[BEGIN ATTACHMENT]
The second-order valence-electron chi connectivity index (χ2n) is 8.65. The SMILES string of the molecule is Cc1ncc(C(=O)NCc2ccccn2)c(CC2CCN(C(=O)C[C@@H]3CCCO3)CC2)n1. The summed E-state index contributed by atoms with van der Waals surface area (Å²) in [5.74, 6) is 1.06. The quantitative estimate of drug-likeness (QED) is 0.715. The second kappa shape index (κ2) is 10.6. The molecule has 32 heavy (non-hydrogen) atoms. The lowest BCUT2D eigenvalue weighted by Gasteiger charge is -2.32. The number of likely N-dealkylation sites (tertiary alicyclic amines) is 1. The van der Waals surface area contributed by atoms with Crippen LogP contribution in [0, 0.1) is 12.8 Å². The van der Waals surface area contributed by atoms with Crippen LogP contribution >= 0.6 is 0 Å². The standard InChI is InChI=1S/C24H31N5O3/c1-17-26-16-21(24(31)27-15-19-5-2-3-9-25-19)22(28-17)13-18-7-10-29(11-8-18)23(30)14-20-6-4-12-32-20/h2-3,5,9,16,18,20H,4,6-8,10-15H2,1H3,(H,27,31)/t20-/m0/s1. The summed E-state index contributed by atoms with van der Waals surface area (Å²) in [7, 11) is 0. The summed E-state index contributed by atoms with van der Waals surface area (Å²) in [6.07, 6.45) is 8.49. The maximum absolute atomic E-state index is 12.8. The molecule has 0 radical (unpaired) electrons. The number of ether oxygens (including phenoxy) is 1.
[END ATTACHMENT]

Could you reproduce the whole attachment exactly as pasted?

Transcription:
The second-order valence-electron chi connectivity index (χ2n) is 8.65. The SMILES string of the molecule is Cc1ncc(C(=O)NCc2ccccn2)c(CC2CCN(C(=O)C[C@@H]3CCCO3)CC2)n1. The summed E-state index contributed by atoms with van der Waals surface area (Å²) in [5.74, 6) is 1.06. The quantitative estimate of drug-likeness (QED) is 0.715. The second kappa shape index (κ2) is 10.6. The molecule has 32 heavy (non-hydrogen) atoms. The lowest BCUT2D eigenvalue weighted by Gasteiger charge is -2.32. The number of likely N-dealkylation sites (tertiary alicyclic amines) is 1. The van der Waals surface area contributed by atoms with Crippen LogP contribution in [0, 0.1) is 12.8 Å². The van der Waals surface area contributed by atoms with Crippen LogP contribution >= 0.6 is 0 Å². The standard InChI is InChI=1S/C24H31N5O3/c1-17-26-16-21(24(31)27-15-19-5-2-3-9-25-19)22(28-17)13-18-7-10-29(11-8-18)23(30)14-20-6-4-12-32-20/h2-3,5,9,16,18,20H,4,6-8,10-15H2,1H3,(H,27,31)/t20-/m0/s1. The summed E-state index contributed by atoms with van der Waals surface area (Å²) in [7, 11) is 0. The summed E-state index contributed by atoms with van der Waals surface area (Å²) in [6.07, 6.45) is 8.49. The maximum absolute atomic E-state index is 12.8. The molecule has 0 radical (unpaired) electrons. The number of ether oxygens (including phenoxy) is 1.